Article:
by Alex Coburn
Whenever I’m stuck at a restaurant by myself I always feel like the waiters think I’m weird. “Does this ever happen to you?” they say in infomercials. “Does this ever happen to you?” I always think that all the waiters are staring at me and that they must think that I’m pretty weird to be eating alone. Because no one eats alone, right? I’ll walk in with my eyes glued to the floor, completely convinced that everyone there is talking about how strange I am. I’ll take out my phone to pass the time (pretend I’m engrossed in a deep and involved text conversation), and when the server brings my food, I’ll nod faux-absentmindedly and thank them in my best independent New York twenty-something voice. I put on all these affectations even though I know that in the end, they probably don’t care as long as I tip 20 percent.
It’s in these alone-at-a-coffee-shop moments that I tend to think about who I am as a person. I tell myself that I’m generally good despite a few major personality flaws. For example, I talk way too much, and I’ve never gotten over my annoying childhood habit of interrupting. I play with my hair. I worry about what people think. I say overly dramatic things like, “I’m going to pass out,” every time I’m under even the least bit of pressure. And worst of all, I jaywalk. I mean, come on, jaywalking? Do I want to be hit by a car and have my limbs tragically flung across street? But anyway, I tell myself that I’m generally good. And I tell myself that because I’m so generally good, the waiters probably don’t think I’m a total oddity. They probably just think I’m a teenage girl sitting alone at a restaurant which, of course, I am.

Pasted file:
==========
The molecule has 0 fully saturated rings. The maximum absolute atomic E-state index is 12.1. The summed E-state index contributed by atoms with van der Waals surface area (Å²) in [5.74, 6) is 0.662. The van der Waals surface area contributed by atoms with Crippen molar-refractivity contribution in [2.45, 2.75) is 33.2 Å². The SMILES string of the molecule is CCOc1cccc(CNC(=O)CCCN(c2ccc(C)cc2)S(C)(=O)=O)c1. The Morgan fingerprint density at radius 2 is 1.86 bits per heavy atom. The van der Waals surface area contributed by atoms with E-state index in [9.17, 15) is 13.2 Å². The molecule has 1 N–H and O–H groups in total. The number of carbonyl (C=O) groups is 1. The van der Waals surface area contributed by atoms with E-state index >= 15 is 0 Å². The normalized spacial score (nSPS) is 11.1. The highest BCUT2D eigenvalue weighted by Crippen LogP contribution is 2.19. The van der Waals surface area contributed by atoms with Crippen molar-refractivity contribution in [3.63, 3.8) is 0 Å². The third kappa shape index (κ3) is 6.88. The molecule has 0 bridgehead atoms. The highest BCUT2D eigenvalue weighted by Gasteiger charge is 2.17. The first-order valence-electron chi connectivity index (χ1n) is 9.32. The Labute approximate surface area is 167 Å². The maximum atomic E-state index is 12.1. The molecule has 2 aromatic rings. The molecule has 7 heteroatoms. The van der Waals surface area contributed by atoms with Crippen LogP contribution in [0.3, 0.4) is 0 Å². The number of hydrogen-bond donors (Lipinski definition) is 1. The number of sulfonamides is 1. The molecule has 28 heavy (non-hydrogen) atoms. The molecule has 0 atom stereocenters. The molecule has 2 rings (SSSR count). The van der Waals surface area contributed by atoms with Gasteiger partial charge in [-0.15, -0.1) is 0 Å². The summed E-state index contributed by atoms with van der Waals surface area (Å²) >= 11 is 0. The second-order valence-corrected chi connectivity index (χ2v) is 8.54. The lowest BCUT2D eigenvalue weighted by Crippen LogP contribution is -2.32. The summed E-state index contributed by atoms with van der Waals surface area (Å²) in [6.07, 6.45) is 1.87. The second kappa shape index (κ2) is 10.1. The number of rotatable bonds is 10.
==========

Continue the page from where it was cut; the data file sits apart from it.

Lately, I’ve been relishing the moments where I can detach from it all. I love the idea of walking alone in the rain down a city street while holding a cardboard coffee cup with some slogan like “Respect your local baristas!” on it. I love the idea of bumping into someone I used to know, of the slight squint of the eye when I ask where I know them from, of the light laughter when they tell me. I love the idea of seeming beautifully detached from the world. I’m trying too hard, aren’t I? It’s just sort of funny, you know, how I love the idea of all these things but I feel horribly awkward when I put them into practice. Maybe I’ll never be the type of person who genuinely enjoys eating at restaurants alone, but I’ll always love the idea of it.
I think I like this mindset because it’s easier to dream than do. As a child I was a woman of action, but now I’m more of a girl of contemplation. I feel like I’m Benjamin Button-ing. How did five-year-old me, who wore a tutu and tap shoes everywhere she went and clearly had her shit together, devolve into eighteen-year-old me, who is mildly cute but overly self-deprecating and panics at the mere sight of the demand: “Tell us about yourself.” But when I watch my favorite films with these terribly self-aware heroes, the kind that deliver every line so awkwardly that you can see the words on the page, I start to realize that even Wes Anderson has gone through this stage. The only difference is that he has multi-million dollar movie deals. Why has nobody written a quirky indie movie about me yet? Don’t I deserve validation? Where’s my best-selling book of neurotic essays and tell-alls?